Why Self-Knowledge


Why is Self-Knowledge Important?

For authentic relationships among people of colour, Indigenous people and white people, self-knowledge is necessary to help white people understand their relationships to race, racism, culture and difference. Moreover, it helps them to become aware of how they may consciously or unconsciously perpetuate white privilege or remain in a state of ignorance about how they collude in racism through their assumptions, beliefs and behaviours.

For example, white facilitators who do not have self-knowledge will expose participants to their un-accessed assumptions which will reinforce white privilege and normalcy, and thus perpetuate racism in their everyday practices and relationships. For racialized people, self-knowledge is important in order to process their daily lived experiences of racism so that they do not collude in their own oppression or the oppression of other racialized people.

In Canada, where white values and ideals are inherent in all institutional policies, practices and procedures, as well as in individual attitudes, beliefs and assumptions, it becomes difficult not to "think white." For racialized people, this means attempting to take on white values in an effort to "fit in" to the existing systems while at the same time being oppressed by the system because they are not white. For white people who do "fit in" to the existing systems there is a feeling of normalcy which plays out as white privilege and power. White people receive unearned benefits that they believe have been earned. It is impossible to understand and address the above discrepancies without self-knowledge. (See our glossary definitions of Internalized Racism/DominanceInternalized Racism/Oppression and White Privilege/White-Skin Privilege).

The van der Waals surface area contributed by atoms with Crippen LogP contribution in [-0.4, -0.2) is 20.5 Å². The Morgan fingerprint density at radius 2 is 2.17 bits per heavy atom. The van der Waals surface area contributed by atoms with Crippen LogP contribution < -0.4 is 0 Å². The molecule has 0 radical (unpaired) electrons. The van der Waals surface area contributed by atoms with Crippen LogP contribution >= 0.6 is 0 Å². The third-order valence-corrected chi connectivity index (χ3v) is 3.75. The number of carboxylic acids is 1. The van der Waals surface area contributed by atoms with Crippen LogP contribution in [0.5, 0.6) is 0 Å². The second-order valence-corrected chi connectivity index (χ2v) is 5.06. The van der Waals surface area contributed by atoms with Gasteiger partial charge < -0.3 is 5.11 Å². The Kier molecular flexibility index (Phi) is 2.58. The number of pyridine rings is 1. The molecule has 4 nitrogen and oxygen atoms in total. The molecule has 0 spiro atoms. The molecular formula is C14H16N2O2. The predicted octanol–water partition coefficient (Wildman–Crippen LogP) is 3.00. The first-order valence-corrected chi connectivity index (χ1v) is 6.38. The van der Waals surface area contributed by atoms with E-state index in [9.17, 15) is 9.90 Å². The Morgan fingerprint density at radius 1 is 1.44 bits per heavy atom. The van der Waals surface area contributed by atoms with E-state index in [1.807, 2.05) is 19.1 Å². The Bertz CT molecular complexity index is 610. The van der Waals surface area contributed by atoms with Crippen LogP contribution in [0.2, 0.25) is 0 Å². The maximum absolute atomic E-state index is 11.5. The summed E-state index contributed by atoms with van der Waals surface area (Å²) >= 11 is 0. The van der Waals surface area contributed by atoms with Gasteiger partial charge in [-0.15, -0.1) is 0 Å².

Related to self-knowledge is self-identification, or the ways we affiliate ourselves with one or a range of identity groups (racial or other) often multiple and shifting. We need to recognize the ways we and others respond to our ideas of identification, and how identification(s) play out in anti-racism work – who does the work and how? 

Click here to find a list of learning actions that address these issues through inventories and questionnaires.